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PostPosted: Fri Sep 17, 2010 7:45 pm 
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Hunter

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A friend has a Super SS .22 3 screw that he purchased new in 1972. It's still unfired in the original box w/both cylinders and paperwork. It came new with the transfer bar conversion. I was certain he had sent it back to Ruger for conversion but swears he didn't. He ought to know. But I called Ruger w/the serial number and they confirmed that it sold new as a converted model and referred to it as a "Transition Model". My question; does it have any collector value over and above a new standard 3 screw in the box w/6 1/2" barrel?

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Last edited by Hondo44 on Tue Oct 05, 2010 8:20 pm, edited 2 times in total.

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PostPosted: Fri Sep 17, 2010 9:33 pm 
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Now that would be an interesting "transition" variation. I'm interested in what chet15 has to say,,,!

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PostPosted: Fri Sep 17, 2010 10:10 pm 
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I never heard of a Old Model being shipped from the Factory with the conversion kit installed. This makes sense though, as that was the reason that they came out with the New Models, so as to make use of the "Transfer Bar System". You would have thought that they would have shipped all of the last Old Models with the Kit!!!!


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PostPosted: Sat Sep 18, 2010 6:17 am 
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I've never heard of such a variation.

Now, let's see..... the conversion kit didn't surface until around '82, IIRC.....
(Ruger and His Guns, pages 177-179.)

Hmmmm.........

flatgate


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PostPosted: Sat Sep 18, 2010 10:14 am 
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never mind

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PostPosted: Sat Sep 18, 2010 10:15 am 
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Would be tough to believe on this one but anything is possible I guess.
The issue I would have is why would Ruger come out with a two-pin series of New Models in 1973 instead of selling their Old Model 3-screw style revolvers right off the bat with a transfer bar (if they really had such a conversion available at that time...and I've never seen a Ruger patent for such a critter, until 1981 or so. WBR was pretty tough on protecting his patents which give me even more reason to believe the conversion didn't happen till 1982). And changing all the equipment in 1973 over to two-pin SA manfacture instead of leaving it the way it was?? A lot of $.

And, if Ruger didn't have the concern of converting OM's with a transfer until the product came out in 1982 (10 years after the OM was discontinued) then why wouldn't he have patented the idea a lot sooner?
A lot of engineering $ went into a two-pin model so something doesn't seem right here. Ruger had about 8 years invested in NM design ('65 or so until '73) so at some point early on you'd think Ruger's engineers would have thought of a NM 3-screw pretty early on.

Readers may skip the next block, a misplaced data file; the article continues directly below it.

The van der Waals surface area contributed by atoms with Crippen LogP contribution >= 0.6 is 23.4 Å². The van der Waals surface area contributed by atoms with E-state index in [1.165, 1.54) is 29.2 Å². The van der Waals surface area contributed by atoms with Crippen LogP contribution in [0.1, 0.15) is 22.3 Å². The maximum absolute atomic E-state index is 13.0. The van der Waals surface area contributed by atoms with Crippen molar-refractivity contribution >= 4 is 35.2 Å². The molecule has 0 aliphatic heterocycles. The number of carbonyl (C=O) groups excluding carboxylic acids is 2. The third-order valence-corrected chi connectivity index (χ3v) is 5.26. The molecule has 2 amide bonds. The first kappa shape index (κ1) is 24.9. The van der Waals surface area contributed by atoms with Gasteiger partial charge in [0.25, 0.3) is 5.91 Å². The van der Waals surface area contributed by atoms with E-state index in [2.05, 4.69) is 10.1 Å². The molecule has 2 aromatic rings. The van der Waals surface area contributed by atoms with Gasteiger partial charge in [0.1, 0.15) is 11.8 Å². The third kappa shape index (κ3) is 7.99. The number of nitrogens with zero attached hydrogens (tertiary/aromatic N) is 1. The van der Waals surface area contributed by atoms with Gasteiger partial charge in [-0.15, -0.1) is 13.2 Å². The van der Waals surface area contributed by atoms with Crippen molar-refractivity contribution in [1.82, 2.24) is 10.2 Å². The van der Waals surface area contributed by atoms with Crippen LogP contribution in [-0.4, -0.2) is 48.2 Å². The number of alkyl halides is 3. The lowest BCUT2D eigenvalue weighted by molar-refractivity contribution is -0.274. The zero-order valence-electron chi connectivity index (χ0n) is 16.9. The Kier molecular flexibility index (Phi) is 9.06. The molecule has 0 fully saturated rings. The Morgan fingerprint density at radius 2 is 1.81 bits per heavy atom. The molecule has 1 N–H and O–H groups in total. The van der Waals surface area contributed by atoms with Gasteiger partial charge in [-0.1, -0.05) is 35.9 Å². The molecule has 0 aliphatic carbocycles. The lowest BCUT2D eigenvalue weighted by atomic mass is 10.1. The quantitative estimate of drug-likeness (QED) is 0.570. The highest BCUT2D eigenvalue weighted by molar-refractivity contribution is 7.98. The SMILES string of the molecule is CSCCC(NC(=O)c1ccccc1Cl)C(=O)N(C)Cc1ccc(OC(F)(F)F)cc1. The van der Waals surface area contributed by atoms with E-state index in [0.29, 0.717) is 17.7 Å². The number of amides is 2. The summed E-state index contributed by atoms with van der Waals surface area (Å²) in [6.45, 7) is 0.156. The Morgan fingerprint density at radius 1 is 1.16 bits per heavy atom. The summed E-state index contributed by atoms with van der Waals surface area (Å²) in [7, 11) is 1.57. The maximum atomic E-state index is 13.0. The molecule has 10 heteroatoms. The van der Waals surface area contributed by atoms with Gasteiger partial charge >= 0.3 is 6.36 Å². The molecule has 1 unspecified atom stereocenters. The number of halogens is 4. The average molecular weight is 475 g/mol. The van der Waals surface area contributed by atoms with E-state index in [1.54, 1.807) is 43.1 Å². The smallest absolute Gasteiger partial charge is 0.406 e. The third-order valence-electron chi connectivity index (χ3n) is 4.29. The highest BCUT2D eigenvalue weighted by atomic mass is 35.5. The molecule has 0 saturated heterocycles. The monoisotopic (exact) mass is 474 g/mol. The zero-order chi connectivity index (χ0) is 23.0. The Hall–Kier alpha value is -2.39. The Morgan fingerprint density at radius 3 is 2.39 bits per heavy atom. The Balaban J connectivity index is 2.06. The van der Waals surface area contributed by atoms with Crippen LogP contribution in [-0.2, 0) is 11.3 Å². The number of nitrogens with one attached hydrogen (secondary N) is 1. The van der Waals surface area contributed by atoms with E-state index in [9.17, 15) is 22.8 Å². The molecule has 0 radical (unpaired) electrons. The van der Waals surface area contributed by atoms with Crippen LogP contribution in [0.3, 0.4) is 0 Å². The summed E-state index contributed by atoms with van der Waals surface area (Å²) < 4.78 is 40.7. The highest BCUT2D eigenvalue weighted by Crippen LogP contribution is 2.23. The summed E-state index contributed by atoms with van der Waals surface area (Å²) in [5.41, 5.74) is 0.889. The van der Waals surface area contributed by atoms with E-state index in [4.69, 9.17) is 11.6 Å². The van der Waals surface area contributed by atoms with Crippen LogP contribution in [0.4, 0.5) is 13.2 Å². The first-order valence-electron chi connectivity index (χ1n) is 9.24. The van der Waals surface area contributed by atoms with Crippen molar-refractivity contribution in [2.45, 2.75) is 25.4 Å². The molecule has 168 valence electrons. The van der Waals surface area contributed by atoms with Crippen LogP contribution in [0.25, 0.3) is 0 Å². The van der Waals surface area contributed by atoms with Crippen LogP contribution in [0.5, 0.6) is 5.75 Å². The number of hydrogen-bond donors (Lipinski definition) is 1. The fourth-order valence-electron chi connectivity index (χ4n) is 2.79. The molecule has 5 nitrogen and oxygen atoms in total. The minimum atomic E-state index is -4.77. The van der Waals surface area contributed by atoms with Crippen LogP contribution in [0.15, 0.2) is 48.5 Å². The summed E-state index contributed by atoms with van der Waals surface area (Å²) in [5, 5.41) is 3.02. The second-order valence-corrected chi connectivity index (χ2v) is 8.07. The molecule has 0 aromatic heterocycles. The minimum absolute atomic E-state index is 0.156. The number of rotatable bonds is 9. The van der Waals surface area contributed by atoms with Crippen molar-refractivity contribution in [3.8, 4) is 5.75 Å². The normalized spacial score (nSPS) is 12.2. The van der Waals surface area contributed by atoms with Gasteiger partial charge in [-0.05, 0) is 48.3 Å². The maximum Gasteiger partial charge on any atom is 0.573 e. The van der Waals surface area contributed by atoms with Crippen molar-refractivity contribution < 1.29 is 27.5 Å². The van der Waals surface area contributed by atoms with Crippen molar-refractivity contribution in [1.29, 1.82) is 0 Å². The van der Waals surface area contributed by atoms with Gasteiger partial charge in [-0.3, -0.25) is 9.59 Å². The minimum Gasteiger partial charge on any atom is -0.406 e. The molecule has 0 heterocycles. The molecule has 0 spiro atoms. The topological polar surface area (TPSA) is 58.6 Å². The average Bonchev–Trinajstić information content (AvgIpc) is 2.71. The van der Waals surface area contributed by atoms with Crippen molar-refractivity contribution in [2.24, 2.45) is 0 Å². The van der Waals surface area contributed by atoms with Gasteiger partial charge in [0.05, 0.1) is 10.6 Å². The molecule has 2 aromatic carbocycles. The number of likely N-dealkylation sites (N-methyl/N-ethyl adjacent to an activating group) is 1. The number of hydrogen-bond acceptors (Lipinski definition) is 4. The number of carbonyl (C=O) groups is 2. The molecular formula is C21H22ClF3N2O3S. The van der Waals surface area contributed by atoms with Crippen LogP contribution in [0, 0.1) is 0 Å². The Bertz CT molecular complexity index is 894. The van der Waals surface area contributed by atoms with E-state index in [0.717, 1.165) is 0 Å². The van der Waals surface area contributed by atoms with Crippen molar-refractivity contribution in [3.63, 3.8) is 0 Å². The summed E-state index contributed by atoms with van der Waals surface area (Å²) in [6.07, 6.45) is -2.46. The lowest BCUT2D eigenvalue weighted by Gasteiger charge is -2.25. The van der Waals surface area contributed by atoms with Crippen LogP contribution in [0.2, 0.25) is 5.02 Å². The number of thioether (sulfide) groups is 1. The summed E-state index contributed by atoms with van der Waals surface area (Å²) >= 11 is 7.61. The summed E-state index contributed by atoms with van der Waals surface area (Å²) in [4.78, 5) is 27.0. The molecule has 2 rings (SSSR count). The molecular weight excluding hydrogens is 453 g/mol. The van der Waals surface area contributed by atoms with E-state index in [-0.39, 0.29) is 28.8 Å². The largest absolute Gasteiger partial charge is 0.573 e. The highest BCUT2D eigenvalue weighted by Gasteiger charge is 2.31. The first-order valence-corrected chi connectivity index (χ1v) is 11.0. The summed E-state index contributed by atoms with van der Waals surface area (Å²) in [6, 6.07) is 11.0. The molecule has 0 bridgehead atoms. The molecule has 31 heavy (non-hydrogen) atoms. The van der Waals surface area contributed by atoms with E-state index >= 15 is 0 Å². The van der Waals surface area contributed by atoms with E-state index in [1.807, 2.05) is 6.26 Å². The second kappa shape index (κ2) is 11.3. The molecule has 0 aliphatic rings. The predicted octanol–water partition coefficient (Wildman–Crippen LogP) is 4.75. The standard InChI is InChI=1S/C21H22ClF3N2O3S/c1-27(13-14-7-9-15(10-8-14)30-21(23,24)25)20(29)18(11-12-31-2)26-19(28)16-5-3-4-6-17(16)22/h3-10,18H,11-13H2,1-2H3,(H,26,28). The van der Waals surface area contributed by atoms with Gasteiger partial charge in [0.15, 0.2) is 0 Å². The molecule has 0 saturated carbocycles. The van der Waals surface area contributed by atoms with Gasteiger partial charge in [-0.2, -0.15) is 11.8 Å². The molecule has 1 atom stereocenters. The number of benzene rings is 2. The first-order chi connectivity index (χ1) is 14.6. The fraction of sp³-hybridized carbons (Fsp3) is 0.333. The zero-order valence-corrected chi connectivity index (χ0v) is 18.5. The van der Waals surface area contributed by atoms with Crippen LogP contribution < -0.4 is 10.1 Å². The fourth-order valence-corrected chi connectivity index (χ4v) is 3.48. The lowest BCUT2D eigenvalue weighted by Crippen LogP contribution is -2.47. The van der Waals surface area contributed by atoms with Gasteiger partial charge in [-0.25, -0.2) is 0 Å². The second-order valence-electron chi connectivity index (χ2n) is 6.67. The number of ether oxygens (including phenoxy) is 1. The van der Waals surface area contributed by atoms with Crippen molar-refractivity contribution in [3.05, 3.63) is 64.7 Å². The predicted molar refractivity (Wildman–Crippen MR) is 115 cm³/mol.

I would however be interested in the sn of the revolver and a copy of the letter from Ruger if possible. You can PM me on this if you wish.
Chet15


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PostPosted: Sat Sep 18, 2010 6:05 pm 
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Hunter

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chet15 wrote:
Would be tough to believe on this one but anything is possible I guess.
The issue I would have is why would Ruger come out with a two-pin series of New Models in 1973 instead of selling their Old Model 3-screw style revolvers right off the bat with a transfer bar (if they really had such a conversion available at that time...and I've never seen a Ruger patent for such a critter, until 1981 or so. WBR was pretty tough on protecting his patents which give me even more reason to believe the conversion didn't happen till 1982). And changing all the equipment in 1973 over to two-pin SA manfacture instead of leaving it the way it was?? A lot of $.

And, if Ruger didn't have the concern of converting OM's with a transfer until the product came out in 1982 (10 years after the OM was discontinued) then why wouldn't he have patented the idea a lot sooner?
A lot of engineering $ went into a two-pin model so something doesn't seem right here. Ruger had about 8 years invested in NM design ('65 or so until '73) so at some point early on you'd think Ruger's engineers would have thought of a NM 3-screw pretty early on.

I would however be interested in the sn of the revolver and a copy of the letter from Ruger if possible. You can PM me on this if you wish.
Chet15


Hi Chet,

The serial # is 60-16830. Paper work was included with the gun in which Ruger stated that the gun was a '"Transition 3 screw model" with the traditional half cock loading notch but was produced with a transfer bar and was safe to carry with 6 rounds.
The owner called Ruger recently. The woman who answered said that according to the serial number it was produced early in 1970 and was one of the earliest that was produced with the tansfer bar for safe loading with 6 rounds. She did not know how many were shipped new that way. A letter has not been obtained by the owner as yet. But I encouraged him to do so and will post if received. If I recall correctly, Ruger doesn't charge for a letter.

I will obtain a copy of the above referenced paperwork labeling this gun as a "Transition Model" that explained the safety benefits. I'll scan it and include in a future post. If it wasn't for this notice accompanying the gun new, the lack of old parts and the phone call I still would tend to think it was sent back for conversion by a dealer who had it in inventory after the conversion offer was announced by Ruger.